Christianity disciples you a different way. Christ teaches us to be more engaged with what’s going on, and with what’s wrong, but to view it and engage it through the eyes of redemptive love in Christ. We don’t quell our desires (the apatheia of Stoicism); we turn from the rule of our desires to the rule of God. Thus we redeem and retune our desires to function as they are meant to function. Wise biblical counseling also “successfully treats symptoms of anxiety and clinical depression,” but via a dynamic that generates faith and love, not a dynamic of self-reliance.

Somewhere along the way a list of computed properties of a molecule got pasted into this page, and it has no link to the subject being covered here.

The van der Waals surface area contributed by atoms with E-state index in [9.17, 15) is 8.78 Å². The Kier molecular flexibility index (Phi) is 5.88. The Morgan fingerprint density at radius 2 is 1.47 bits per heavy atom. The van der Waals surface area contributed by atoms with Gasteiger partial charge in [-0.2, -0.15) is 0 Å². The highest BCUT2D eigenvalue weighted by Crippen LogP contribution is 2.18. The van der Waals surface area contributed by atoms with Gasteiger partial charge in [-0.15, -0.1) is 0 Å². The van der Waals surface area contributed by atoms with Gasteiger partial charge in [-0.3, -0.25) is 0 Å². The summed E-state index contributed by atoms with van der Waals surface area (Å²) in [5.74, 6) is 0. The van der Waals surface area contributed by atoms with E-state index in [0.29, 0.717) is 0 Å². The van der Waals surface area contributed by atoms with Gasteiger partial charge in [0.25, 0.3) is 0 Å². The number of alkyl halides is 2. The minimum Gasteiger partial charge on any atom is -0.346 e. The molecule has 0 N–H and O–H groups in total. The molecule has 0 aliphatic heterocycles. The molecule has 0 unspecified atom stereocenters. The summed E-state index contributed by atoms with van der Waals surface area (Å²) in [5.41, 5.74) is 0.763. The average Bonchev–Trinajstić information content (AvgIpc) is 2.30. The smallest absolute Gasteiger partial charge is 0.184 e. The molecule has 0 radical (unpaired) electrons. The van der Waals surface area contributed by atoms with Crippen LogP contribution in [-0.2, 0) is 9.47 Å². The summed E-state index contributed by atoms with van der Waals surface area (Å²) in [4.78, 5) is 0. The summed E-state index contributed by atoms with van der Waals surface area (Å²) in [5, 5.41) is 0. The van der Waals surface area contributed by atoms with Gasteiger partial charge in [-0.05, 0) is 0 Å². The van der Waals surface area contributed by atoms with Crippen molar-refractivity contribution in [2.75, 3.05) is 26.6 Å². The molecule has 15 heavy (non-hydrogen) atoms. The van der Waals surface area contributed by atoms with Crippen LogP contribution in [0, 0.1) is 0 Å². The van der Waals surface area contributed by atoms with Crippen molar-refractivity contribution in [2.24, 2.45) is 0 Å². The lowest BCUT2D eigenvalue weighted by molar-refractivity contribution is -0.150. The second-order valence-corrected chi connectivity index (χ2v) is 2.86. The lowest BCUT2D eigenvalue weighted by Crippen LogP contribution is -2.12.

Third, CBT is certainly one option in the supermarket of ways to feel somewhat better and be less upset by life. It happens to be the option of choice currently, but if history is any guide (and it is!), that hegemony will eventually fade as the flaws in CBT become widely obvious to the culture, and something else appears more compelling. But, sticking with our cultural moment, what is the cash-value of a form of symptom-alleviation whose essential process is to inculcate a more psychologically-successful form of “leaning on your own understanding”? It does not teach a person to “trust in the Lord with all your heart,” to live in relationship to Him-with-whom-we-have-to-do. So it calms people down, but at the cost of becoming anesthetized to fundamental realities. By contrast, the psalms can be very upset – filled with anguish, anxiety, apprehension, pain – but it is an upset qualified and shaped by faith and love. So the psalms also know the peace-in-relationship of psalms 23 and 131, and the relational joys of the royal psalms and the hallulujah psalms. Psalms are far more “psychologically healthy” than a successful CBT patient, whose equanimity is successfully self-referential. And of course they are far more “psychologically healthy” than a prospective CBT client who is a nervous wreck, whose upset is unsuccessfully self-referential.